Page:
# Dr. Pierre Haas · CPTS

### Max Planck Institute of Complex Systems, Max Planck Institute of Molecular Cell Biology and Genetics · Dresden, Germany

### Biography

Pierre Haas is an applied mathematician from Luxembourg. After his undergraduate studies at Cambridge, at the end of which he was awarded the Mayhew Prize, he stayed in Cambridge for his doctoral work under the supervision of Prof. Raymond E. Goldstein FRS, in the Department of Applied Mathematics and Theoretical Physics. He submitted his thesis on the “Mathematics of Morphogenesis: Inversion in Volvox and Other Questions of Shape” in 2016; this was awarded the American Physical Society’s Award for Outstanding Doctoral Thesis Research in Biological Physics in 2017.

He failed to leave Cambridge once again, his research was first funded by an EPSRC Doctoral Prize Fellowship and then an independent Nevile Research Fellowship at Magdalene College. In 2020, he moved to the “Other Place” (the University of Oxford), to take up a Hooke Research Fellowship at the Mathematical Institute, and a Senior Demyship at Magdalen College.

From January 2021, he will lead the interdisciplinary Max Planck Research Group “Self-Organization of Multicellular Systems” at the Max Planck Institutes for the Physics of Complex Systems and of Molecular Cell Biology and Genetics, based at the Center for Systems Biology in Dresden.

### Education and positions held

- From 2021:
- Max Planck Research Group Leader, MPI-PKS and MPI-CBG and CSBD

- 2020-2021:
- Hooke Research Fellow, Mathematical Institute, University of Oxford

and Senior Demy, Magdalen College, University of Oxford

- Hooke Research Fellow, Mathematical Institute, University of Oxford
- 2017-2020:
- Nevile Research Fellow in Applied Mathematics, Magdalene College

and Department of Applied Mathematics and Theoretical Physics, University of Cambridge

- Nevile Research Fellow in Applied Mathematics, Magdalene College
- 2016-2017:
- EPSRC Doctoral Prize Fellow, Department of Applied Mathematics and Theoretical Physics, University of Cambridge (Supervisor: Prof. Raymond E. Goldstein FRS)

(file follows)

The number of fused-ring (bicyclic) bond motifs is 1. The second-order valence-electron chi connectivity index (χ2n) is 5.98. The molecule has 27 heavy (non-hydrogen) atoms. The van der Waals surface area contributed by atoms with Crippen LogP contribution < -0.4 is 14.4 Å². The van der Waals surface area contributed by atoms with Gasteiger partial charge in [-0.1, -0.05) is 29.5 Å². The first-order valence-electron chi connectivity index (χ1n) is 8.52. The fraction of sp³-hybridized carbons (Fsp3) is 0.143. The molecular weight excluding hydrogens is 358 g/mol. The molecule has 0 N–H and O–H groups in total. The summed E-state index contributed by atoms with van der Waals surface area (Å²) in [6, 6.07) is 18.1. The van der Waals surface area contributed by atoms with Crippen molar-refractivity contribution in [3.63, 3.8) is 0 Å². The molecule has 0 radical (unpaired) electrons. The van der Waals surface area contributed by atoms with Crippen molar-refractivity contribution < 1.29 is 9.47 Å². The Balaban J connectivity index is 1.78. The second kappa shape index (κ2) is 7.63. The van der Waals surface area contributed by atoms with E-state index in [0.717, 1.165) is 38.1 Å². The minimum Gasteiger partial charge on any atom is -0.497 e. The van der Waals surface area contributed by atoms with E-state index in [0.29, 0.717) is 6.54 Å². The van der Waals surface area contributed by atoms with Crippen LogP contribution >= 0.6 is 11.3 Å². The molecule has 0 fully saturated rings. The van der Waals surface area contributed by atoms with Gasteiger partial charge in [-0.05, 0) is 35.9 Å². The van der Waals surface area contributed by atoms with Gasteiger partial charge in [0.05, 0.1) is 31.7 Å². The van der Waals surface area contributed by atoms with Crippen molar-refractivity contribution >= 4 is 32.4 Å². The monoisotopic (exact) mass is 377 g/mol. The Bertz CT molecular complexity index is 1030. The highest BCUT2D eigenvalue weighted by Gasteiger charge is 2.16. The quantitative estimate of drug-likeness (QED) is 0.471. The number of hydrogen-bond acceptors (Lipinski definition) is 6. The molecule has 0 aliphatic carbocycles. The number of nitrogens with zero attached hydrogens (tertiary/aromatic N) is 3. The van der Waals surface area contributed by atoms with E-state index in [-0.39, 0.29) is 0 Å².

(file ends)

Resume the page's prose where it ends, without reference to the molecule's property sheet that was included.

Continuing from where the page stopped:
- 2013-2016:
- PhD in Applied Mathematics, Department of Applied Mathematics and Theoretical Physics, University of Cambridge (Supervisor: Prof. Raymond E. Goldstein FRS

- 2009-2013:
- BA & MMath, Gonville & Caius College, University of Cambridge

### Research Summary

I am a theoretical biophysicist. Much of my research has focused on the mechanics of developmental biology.

A longstanding research interest of mine is the inversion process during which the embryos of the green alga Volvox turn themselves inside out. This simple process shares features with the development of higher organisms and is a simple model for cell sheet folding mechanics. In close collaboration with experimentalists, I have derived a quantitative elastic theory for inversion that explains the mechanical basis for the arrest of inversion in mutants and chemically treated embryos.

More recently, my work has focused on a more general problem in the continuum mechanics of cell sheets: what are the nonlinear constitutive laws for large deformations of biological tissues? I have shown how the continuum limit of discrete cell sheet models differs from classical nonlinear elasticity by additional, nonlocal and nonelastic terms. Moreover, I have extended the classical shell theories of elasticity to include the large bending deformations that abound in development.

Questions for future research that my group will explore in collaboration with experimental groups include:

(1) How is robust development possible despite large amounts of biological variability and mechanical constraints?

(2) What are the continuum theories that describe biological tissues and the processes of cell migration and cell intercalation that they undergo during development?

### Key publications

- P. A. Haas and R. E. Goldstein, “Morphoelasticity of Large Bending Deformations of Cell Sheets during Development”, arXiv:2007.07126 (sub judice, 2020)
- P. A. Haas and R. E. Goldstein, “Nonlinear and Nonlocal Elasticity in Coarse-Grained Differential-Tension Models of Epithelia”, Physical Review E 99, 022411 (2019)
- P. A. Haas and R. E. Goldstein, “Embryonic Inversion in Volvox carteri: The Flipping and Peeling of Elastic Lips”, Physical Review E 98, 052415 (2018)
- P. A. Haas, S. S. M. H. Höhn, A. R. Honerkamp-Smith, J. B. Kirkegaard, and R. E. Goldstein, “The noisy basis of morphogenesis: Mechanisms and Mechanics of Cell Sheet Folding Inferred from Developmental Variability”, PLoS Biology 16, e2005536 (2018)
- S. Höhn, A. R. Honerkamp-Smith, P. A. Haas, P. Khuc Trong, and R. E. Goldstein, “Dynamics of a Volvox Embryo Turning Itself Inside Out”, Physical Review Letters 114, 178101 (2015)